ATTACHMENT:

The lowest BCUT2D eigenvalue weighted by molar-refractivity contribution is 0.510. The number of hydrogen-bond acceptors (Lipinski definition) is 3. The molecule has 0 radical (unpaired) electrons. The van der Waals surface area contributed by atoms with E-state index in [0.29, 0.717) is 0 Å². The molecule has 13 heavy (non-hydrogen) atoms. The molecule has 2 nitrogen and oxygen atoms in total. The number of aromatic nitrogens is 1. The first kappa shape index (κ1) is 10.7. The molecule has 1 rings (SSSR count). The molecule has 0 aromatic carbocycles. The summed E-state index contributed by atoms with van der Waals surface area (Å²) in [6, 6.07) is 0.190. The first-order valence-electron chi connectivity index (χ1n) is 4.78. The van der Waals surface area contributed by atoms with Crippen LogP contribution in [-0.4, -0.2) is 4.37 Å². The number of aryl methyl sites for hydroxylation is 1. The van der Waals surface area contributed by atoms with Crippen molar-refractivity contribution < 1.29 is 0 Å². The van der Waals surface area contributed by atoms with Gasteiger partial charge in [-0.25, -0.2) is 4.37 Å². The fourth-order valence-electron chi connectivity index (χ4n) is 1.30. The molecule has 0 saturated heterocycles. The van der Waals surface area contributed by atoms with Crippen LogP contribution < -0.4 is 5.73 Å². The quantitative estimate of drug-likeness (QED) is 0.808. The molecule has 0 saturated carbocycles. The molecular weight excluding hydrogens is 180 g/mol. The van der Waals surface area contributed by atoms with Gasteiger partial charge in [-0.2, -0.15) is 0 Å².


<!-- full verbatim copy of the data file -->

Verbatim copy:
The lowest BCUT2D eigenvalue weighted by molar-refractivity contribution is 0.510. The number of hydrogen-bond acceptors (Lipinski definition) is 3. The molecule has 0 radical (unpaired) electrons. The van der Waals surface area contributed by atoms with E-state index in [0.29, 0.717) is 0 Å². The molecule has 13 heavy (non-hydrogen) atoms. The molecule has 2 nitrogen and oxygen atoms in total. The number of aromatic nitrogens is 1. The first kappa shape index (κ1) is 10.7. The molecule has 1 rings (SSSR count). The molecule has 0 aromatic carbocycles. The summed E-state index contributed by atoms with van der Waals surface area (Å²) in [6, 6.07) is 0.190. The first-order valence-electron chi connectivity index (χ1n) is 4.78. The van der Waals surface area contributed by atoms with Crippen LogP contribution in [-0.4, -0.2) is 4.37 Å². The number of aryl methyl sites for hydroxylation is 1. The van der Waals surface area contributed by atoms with Crippen molar-refractivity contribution < 1.29 is 0 Å². The van der Waals surface area contributed by atoms with Gasteiger partial charge in [-0.25, -0.2) is 4.37 Å². The fourth-order valence-electron chi connectivity index (χ4n) is 1.30. The molecule has 0 saturated heterocycles. The van der Waals surface area contributed by atoms with Crippen LogP contribution < -0.4 is 5.73 Å². The quantitative estimate of drug-likeness (QED) is 0.808. The molecule has 0 saturated carbocycles. The molecular weight excluding hydrogens is 180 g/mol. The van der Waals surface area contributed by atoms with Gasteiger partial charge in [-0.2, -0.15) is 0 Å².